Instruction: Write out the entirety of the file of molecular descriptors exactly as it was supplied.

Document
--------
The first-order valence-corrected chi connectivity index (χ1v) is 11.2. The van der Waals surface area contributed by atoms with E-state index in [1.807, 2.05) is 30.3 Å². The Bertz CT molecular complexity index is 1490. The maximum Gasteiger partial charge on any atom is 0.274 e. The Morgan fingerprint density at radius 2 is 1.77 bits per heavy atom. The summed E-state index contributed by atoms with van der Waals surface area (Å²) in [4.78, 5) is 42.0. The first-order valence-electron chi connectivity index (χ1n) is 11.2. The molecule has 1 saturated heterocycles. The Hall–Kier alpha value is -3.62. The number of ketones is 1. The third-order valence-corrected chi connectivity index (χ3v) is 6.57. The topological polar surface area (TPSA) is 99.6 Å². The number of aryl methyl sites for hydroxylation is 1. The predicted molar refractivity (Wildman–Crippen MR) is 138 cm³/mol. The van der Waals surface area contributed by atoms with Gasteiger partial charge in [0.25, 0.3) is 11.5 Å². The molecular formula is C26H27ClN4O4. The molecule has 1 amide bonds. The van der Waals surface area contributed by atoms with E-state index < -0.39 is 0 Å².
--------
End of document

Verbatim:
The first-order valence-corrected chi connectivity index (χ1v) is 11.2. The van der Waals surface area contributed by atoms with E-state index in [1.807, 2.05) is 30.3 Å². The Bertz CT molecular complexity index is 1490. The maximum Gasteiger partial charge on any atom is 0.274 e. The Morgan fingerprint density at radius 2 is 1.77 bits per heavy atom. The summed E-state index contributed by atoms with van der Waals surface area (Å²) in [4.78, 5) is 42.0. The first-order valence-electron chi connectivity index (χ1n) is 11.2. The molecule has 1 saturated heterocycles. The Hall–Kier alpha value is -3.62. The number of ketones is 1. The third-order valence-corrected chi connectivity index (χ3v) is 6.57. The topological polar surface area (TPSA) is 99.6 Å². The number of aryl methyl sites for hydroxylation is 1. The predicted molar refractivity (Wildman–Crippen MR) is 138 cm³/mol. The van der Waals surface area contributed by atoms with Gasteiger partial charge in [0.25, 0.3) is 11.5 Å². The molecular formula is C26H27ClN4O4. The molecule has 1 amide bonds. The van der Waals surface area contributed by atoms with E-state index < -0.39 is 0 Å².